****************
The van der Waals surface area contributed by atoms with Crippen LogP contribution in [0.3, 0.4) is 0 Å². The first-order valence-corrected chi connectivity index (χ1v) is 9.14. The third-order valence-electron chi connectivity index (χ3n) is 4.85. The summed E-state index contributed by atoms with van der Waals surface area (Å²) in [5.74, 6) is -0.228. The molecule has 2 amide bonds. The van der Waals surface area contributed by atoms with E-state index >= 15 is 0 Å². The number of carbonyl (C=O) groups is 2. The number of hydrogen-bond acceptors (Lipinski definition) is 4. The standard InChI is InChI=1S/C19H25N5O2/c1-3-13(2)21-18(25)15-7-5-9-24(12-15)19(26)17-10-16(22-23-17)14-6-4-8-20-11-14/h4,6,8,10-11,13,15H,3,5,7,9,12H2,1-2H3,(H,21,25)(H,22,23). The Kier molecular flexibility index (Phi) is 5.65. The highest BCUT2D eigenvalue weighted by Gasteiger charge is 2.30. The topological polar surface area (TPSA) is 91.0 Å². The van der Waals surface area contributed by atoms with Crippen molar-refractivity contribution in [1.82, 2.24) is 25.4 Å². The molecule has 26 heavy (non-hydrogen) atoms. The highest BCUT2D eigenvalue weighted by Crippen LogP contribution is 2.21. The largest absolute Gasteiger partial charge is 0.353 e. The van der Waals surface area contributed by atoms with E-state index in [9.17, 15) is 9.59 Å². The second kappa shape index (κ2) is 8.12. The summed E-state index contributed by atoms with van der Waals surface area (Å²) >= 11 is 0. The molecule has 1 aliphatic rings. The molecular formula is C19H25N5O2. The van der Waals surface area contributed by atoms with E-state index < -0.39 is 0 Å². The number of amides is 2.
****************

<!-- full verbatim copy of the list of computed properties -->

The van der Waals surface area contributed by atoms with Crippen LogP contribution in [0.3, 0.4) is 0 Å². The first-order valence-corrected chi connectivity index (χ1v) is 9.14. The third-order valence-electron chi connectivity index (χ3n) is 4.85. The summed E-state index contributed by atoms with van der Waals surface area (Å²) in [5.74, 6) is -0.228. The molecule has 2 amide bonds. The van der Waals surface area contributed by atoms with E-state index >= 15 is 0 Å². The number of carbonyl (C=O) groups is 2. The number of hydrogen-bond acceptors (Lipinski definition) is 4. The standard InChI is InChI=1S/C19H25N5O2/c1-3-13(2)21-18(25)15-7-5-9-24(12-15)19(26)17-10-16(22-23-17)14-6-4-8-20-11-14/h4,6,8,10-11,13,15H,3,5,7,9,12H2,1-2H3,(H,21,25)(H,22,23). The Kier molecular flexibility index (Phi) is 5.65. The highest BCUT2D eigenvalue weighted by Gasteiger charge is 2.30. The topological polar surface area (TPSA) is 91.0 Å². The van der Waals surface area contributed by atoms with Crippen molar-refractivity contribution in [1.82, 2.24) is 25.4 Å². The molecule has 26 heavy (non-hydrogen) atoms. The highest BCUT2D eigenvalue weighted by Crippen LogP contribution is 2.21. The largest absolute Gasteiger partial charge is 0.353 e. The van der Waals surface area contributed by atoms with E-state index in [9.17, 15) is 9.59 Å². The second kappa shape index (κ2) is 8.12. The summed E-state index contributed by atoms with van der Waals surface area (Å²) >= 11 is 0. The molecule has 1 aliphatic rings. The molecular formula is C19H25N5O2. The van der Waals surface area contributed by atoms with E-state index < -0.39 is 0 Å². The number of amides is 2.